Kelly Myers shares and discusses five marketing trends, which you can build into an overall…
Listen to Your Customers
Have you ever tried watching a foreign film without the subtitles on?
I know it sounds like a silly thing to do, and I can’t say I make a habit of it, but sometimes desperate times call for desperate measures. See I have a friend who works in graphics and animation who discovered this truly beautiful French live-action adaptation of Beauty and the Beast.
Just from the trailer, you could see that every freeze-frame looked like a meticulous oil-painting so of course, we had to watch it. The only problem was the film hadn’t (yet) been released with English subtitles, and neither of us spoke French, and yet we found ourselves settling in for the full two hours. Visually it was spectacular, but when it came to dialogue and major plot points, we often found ourselves just a bit lost.
See the problem was that we were watching but we weren’t listening and without being able to listen there really is no way to truly understand.
Like I said, I know that watching a foreign film without subtitles seems like a pretty silly thing to do but for so many businesses when it comes to their content and marketing strategies I see people who seem to be content with just watching and never really listening.
They’re content to watch their engagements fluctuate up and down or dwindle and yes they might be rightly alarmed but they never really stop to ask why and they certainly don’t take the time to ask the right people.
In The 7 Habits of Highly Effective People, Stephen Covey states:
“We must first seek to understand, then to be understood.”
What does this mean? Well, it means that the customers’ needs and desires and likes and dislikes precede those of your business. And this really shouldn’t be a jarring concept (although for some people I speak to it really does seem that way).
Small Businesses, and in fact all businesses, exist on a simple formula of supply and demand.
In order to build a viable, profitable business, you first need to establish that people actually want to purchase or utilise the products and services you’re offering. Just like the age-old adage says, “You can’t sell ice to an Eskimo”; you need to make sure that the product or service you’re supplying is of value to your customers.
For the most part, we seem to be good at using this formula for our business models, so why is it we seem too shy or too unwilling to utilise this same practice in regards to our marketing?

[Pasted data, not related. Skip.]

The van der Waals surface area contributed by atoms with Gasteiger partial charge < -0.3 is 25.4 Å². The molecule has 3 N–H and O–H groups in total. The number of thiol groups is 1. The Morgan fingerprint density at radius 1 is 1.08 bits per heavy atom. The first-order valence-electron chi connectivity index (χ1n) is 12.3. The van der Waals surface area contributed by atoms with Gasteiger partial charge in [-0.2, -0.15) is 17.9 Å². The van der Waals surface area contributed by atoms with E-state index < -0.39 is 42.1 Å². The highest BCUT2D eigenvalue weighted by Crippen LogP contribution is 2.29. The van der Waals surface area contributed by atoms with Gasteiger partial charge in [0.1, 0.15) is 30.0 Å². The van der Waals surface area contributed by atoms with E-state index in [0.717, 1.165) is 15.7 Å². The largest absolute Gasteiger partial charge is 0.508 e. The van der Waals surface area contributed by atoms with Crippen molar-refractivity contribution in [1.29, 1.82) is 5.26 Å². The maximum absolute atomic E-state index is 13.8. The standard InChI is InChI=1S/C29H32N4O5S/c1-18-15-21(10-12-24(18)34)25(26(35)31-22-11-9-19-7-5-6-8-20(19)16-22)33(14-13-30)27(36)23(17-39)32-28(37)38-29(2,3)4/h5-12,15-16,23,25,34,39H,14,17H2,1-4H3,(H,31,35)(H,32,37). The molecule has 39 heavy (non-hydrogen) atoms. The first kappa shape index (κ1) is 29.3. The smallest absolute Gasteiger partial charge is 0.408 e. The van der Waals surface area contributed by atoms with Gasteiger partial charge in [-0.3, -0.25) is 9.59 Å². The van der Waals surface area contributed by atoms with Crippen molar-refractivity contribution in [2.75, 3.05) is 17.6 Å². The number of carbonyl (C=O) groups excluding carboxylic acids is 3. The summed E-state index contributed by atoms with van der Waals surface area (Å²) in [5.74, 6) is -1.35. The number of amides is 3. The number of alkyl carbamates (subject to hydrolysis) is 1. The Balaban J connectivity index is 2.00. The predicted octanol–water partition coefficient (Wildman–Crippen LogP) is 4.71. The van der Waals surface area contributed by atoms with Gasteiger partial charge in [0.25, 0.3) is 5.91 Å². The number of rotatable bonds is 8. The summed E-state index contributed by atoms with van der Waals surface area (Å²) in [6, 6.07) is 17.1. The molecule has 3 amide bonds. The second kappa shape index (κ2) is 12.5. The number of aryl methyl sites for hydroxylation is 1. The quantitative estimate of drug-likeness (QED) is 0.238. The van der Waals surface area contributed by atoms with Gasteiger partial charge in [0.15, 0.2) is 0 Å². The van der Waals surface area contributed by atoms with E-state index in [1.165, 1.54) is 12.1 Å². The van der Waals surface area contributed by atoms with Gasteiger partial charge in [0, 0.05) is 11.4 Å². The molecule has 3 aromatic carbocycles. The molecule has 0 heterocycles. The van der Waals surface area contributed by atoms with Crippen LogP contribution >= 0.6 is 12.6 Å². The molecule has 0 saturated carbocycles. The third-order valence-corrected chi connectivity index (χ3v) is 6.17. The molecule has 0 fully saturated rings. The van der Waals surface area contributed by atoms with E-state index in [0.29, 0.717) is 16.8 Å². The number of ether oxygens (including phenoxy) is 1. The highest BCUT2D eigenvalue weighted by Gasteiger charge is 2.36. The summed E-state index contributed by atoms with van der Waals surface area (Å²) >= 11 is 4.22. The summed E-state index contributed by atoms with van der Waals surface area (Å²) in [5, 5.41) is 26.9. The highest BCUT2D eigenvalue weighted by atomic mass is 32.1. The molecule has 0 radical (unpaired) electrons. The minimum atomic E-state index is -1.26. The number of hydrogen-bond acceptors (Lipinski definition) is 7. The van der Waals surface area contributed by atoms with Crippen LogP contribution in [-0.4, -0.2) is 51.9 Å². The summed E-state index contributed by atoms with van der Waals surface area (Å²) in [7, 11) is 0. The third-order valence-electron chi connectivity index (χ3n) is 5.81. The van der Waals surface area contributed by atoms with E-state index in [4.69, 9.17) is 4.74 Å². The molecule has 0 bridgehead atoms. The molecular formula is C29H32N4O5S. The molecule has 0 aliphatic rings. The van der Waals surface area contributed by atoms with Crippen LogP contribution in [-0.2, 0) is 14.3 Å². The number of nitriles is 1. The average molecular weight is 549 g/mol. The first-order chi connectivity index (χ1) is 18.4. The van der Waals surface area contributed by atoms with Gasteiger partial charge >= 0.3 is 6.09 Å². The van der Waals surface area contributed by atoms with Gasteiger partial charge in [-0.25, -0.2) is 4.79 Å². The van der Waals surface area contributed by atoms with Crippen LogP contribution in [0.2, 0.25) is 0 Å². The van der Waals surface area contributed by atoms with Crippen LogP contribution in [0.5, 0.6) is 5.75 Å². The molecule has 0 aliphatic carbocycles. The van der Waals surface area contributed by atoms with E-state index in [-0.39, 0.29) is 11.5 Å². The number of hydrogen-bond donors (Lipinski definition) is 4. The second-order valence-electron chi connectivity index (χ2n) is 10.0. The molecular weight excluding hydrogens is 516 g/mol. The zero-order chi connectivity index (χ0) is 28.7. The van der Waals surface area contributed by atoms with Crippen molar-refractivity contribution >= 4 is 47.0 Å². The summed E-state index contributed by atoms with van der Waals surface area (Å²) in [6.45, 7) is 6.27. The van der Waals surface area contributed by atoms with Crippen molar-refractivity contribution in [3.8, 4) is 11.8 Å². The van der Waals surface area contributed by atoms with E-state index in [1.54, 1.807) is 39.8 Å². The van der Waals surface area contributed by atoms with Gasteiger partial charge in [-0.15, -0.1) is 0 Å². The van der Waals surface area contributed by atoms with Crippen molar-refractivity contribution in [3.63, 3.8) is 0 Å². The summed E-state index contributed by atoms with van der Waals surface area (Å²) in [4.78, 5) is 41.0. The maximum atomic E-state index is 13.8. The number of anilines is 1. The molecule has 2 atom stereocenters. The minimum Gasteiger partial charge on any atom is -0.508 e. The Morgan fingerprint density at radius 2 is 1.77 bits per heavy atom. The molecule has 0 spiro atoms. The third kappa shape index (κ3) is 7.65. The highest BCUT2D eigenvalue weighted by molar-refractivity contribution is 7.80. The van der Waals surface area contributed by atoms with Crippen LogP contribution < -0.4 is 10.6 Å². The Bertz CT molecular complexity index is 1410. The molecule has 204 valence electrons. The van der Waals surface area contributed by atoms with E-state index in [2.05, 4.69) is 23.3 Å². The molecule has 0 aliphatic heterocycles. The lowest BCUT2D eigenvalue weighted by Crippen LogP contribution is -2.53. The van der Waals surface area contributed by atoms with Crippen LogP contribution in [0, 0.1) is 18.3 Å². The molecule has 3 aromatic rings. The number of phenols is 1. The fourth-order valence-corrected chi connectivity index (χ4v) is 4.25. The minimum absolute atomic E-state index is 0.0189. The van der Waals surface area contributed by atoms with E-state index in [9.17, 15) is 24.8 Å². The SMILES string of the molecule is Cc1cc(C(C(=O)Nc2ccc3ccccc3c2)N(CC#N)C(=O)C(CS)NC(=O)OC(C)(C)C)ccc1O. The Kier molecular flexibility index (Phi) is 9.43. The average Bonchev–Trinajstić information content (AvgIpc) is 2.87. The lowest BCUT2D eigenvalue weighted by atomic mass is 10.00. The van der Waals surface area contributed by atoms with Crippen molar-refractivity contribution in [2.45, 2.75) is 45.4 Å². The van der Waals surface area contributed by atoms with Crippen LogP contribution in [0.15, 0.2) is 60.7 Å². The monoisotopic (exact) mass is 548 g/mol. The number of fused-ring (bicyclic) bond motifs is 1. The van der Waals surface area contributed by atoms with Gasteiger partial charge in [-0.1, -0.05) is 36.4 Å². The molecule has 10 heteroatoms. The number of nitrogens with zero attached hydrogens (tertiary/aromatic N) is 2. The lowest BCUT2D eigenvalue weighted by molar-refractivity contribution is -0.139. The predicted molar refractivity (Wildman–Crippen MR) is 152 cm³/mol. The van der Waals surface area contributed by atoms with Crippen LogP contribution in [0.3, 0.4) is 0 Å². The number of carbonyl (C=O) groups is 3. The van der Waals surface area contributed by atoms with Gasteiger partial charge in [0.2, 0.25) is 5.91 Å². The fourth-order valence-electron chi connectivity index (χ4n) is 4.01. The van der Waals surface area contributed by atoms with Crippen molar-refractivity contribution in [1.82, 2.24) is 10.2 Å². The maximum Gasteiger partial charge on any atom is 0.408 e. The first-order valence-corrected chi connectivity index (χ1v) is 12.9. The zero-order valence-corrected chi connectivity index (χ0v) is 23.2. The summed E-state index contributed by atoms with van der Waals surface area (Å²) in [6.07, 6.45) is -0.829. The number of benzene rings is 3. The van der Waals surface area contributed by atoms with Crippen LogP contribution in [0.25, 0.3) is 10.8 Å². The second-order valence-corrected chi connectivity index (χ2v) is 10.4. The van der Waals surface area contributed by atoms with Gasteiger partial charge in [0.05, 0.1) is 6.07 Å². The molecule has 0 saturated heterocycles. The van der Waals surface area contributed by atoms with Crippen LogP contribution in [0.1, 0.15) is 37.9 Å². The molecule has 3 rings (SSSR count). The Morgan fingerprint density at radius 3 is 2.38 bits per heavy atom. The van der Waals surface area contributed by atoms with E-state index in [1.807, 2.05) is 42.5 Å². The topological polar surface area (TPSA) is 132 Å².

When it comes to content marketing especially, there is no point in supplying content that your customers don’t want to read, watch or listen to. Your first priority should always be to create content that is valuable to your target market and can relate back to your business.
But the question is: How do you identify what kind of content your customers actually want?
Well (it’s a simple one), you turn on the subtitles, and you listen and understand.
Actually getting customer feedback doesn’t have to be some big, money-swallowing process.
For a Small Business, it could be as simple as utilising Facebook polling. Put out a poll and ask your followers how they prefer to consume content from you; a blog, a video, or a podcast? Or put up three alternate article headlines and ask them which one they’d most like to read. Whatever they choose is the one you’ll write and post next week.
Some people might think that this sort of method feels unprofessional or quirky but trust me when I tell you that customers love being a part of the process and seeing their input at work will make them feel 100-times more valued.
Of course, there are so many different ways you could seek feedback, whether it be an online questionnaire, an email feedback form, or just inviting people to comment or review with their opinions.
My point isn’t about ‘how you do it’ (I trust you’ll find what works for you), my point is that you do ‘do it’.
When you seek first to understand what your customers actually want then you’ll be able to create content specifically targeted to their needs and desires that are going to achieve much better engagements and leads for your business.
A few months after my friend and I watched that French film they actually released it on Netflix with English dubs (so much better than just subtitles!) and so, of course, we had to watch it again and see if our initial idea of the story had been right. The first time we watched the film in awe and confusion, this time we laughed till we cried at just how wrong so many of our assumptions had been.
Don’t make assumptions when it comes to your clients and your content, because chances are you’ll be wrong.
Ask the question, listen to the answer and move forward with understanding.
“The opinions expressed by Smallville Contributors are their own, not those of www.smallville.com.au"
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